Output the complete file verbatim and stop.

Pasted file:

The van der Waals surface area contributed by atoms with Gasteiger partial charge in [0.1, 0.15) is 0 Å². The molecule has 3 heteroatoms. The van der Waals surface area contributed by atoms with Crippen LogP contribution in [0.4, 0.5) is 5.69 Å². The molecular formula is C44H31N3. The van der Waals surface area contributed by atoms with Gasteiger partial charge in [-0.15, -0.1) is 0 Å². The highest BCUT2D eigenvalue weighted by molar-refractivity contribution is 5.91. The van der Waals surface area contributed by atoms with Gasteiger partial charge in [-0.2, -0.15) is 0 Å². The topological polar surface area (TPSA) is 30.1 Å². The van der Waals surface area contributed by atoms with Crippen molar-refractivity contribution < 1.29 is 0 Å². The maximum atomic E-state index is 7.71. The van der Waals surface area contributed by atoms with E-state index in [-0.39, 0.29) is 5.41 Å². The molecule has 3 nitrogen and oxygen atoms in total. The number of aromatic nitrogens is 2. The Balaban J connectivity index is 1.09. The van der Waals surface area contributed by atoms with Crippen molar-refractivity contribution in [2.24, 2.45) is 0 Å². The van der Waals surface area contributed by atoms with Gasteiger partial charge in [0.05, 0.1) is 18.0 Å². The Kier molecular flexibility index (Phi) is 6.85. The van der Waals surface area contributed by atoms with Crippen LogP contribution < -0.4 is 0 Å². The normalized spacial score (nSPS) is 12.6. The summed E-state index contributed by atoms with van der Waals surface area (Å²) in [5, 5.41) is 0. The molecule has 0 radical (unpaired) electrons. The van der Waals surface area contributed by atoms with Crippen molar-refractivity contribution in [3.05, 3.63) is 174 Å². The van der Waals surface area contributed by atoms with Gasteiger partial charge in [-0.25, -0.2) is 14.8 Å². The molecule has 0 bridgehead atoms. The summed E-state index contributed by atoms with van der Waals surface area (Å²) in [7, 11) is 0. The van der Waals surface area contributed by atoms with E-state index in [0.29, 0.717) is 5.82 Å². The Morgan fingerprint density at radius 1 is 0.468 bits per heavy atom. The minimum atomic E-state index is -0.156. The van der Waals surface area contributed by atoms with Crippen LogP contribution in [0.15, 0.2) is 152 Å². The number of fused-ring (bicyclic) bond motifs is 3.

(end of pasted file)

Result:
The van der Waals surface area contributed by atoms with Gasteiger partial charge in [0.1, 0.15) is 0 Å². The molecule has 3 heteroatoms. The van der Waals surface area contributed by atoms with Crippen LogP contribution in [0.4, 0.5) is 5.69 Å². The molecular formula is C44H31N3. The van der Waals surface area contributed by atoms with Gasteiger partial charge in [-0.15, -0.1) is 0 Å². The highest BCUT2D eigenvalue weighted by molar-refractivity contribution is 5.91. The van der Waals surface area contributed by atoms with Gasteiger partial charge in [-0.2, -0.15) is 0 Å². The topological polar surface area (TPSA) is 30.1 Å². The van der Waals surface area contributed by atoms with Crippen molar-refractivity contribution < 1.29 is 0 Å². The maximum atomic E-state index is 7.71. The van der Waals surface area contributed by atoms with E-state index in [-0.39, 0.29) is 5.41 Å². The molecule has 3 nitrogen and oxygen atoms in total. The number of aromatic nitrogens is 2. The Balaban J connectivity index is 1.09. The van der Waals surface area contributed by atoms with Crippen molar-refractivity contribution in [2.24, 2.45) is 0 Å². The van der Waals surface area contributed by atoms with Gasteiger partial charge in [0.05, 0.1) is 18.0 Å². The Kier molecular flexibility index (Phi) is 6.85. The van der Waals surface area contributed by atoms with Crippen LogP contribution < -0.4 is 0 Å². The normalized spacial score (nSPS) is 12.6. The summed E-state index contributed by atoms with van der Waals surface area (Å²) in [5, 5.41) is 0. The molecule has 0 radical (unpaired) electrons. The van der Waals surface area contributed by atoms with Crippen molar-refractivity contribution in [3.05, 3.63) is 174 Å². The van der Waals surface area contributed by atoms with Gasteiger partial charge in [-0.25, -0.2) is 14.8 Å². The molecule has 0 bridgehead atoms. The summed E-state index contributed by atoms with van der Waals surface area (Å²) in [7, 11) is 0. The van der Waals surface area contributed by atoms with E-state index in [0.29, 0.717) is 5.82 Å². The Morgan fingerprint density at radius 1 is 0.468 bits per heavy atom. The minimum atomic E-state index is -0.156. The van der Waals surface area contributed by atoms with Crippen LogP contribution in [0.15, 0.2) is 152 Å². The number of fused-ring (bicyclic) bond motifs is 3.